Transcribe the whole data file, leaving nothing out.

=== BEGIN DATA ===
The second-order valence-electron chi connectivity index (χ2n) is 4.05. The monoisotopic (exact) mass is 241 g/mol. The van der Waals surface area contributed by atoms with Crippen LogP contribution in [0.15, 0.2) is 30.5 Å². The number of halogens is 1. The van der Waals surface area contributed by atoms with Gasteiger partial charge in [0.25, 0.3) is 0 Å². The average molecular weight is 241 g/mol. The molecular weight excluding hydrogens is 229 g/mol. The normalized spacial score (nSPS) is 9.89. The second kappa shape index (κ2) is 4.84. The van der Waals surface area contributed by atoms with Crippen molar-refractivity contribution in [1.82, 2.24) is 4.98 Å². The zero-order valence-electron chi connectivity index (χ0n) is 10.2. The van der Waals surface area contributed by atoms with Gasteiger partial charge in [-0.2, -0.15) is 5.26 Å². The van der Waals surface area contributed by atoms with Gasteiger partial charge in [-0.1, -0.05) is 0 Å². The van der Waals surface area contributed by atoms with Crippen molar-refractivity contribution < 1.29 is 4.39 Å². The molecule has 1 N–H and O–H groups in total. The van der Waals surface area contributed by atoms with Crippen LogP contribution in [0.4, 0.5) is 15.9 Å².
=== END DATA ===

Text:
The second-order valence-electron chi connectivity index (χ2n) is 4.05. The monoisotopic (exact) mass is 241 g/mol. The van der Waals surface area contributed by atoms with Crippen LogP contribution in [0.15, 0.2) is 30.5 Å². The number of halogens is 1. The van der Waals surface area contributed by atoms with Gasteiger partial charge in [0.25, 0.3) is 0 Å². The average molecular weight is 241 g/mol. The molecular weight excluding hydrogens is 229 g/mol. The normalized spacial score (nSPS) is 9.89. The second kappa shape index (κ2) is 4.84. The van der Waals surface area contributed by atoms with Crippen molar-refractivity contribution in [1.82, 2.24) is 4.98 Å². The zero-order valence-electron chi connectivity index (χ0n) is 10.2. The van der Waals surface area contributed by atoms with Gasteiger partial charge in [-0.2, -0.15) is 5.26 Å². The van der Waals surface area contributed by atoms with Gasteiger partial charge in [-0.1, -0.05) is 0 Å². The van der Waals surface area contributed by atoms with Crippen molar-refractivity contribution < 1.29 is 4.39 Å². The molecule has 1 N–H and O–H groups in total. The van der Waals surface area contributed by atoms with Crippen LogP contribution in [0.4, 0.5) is 15.9 Å².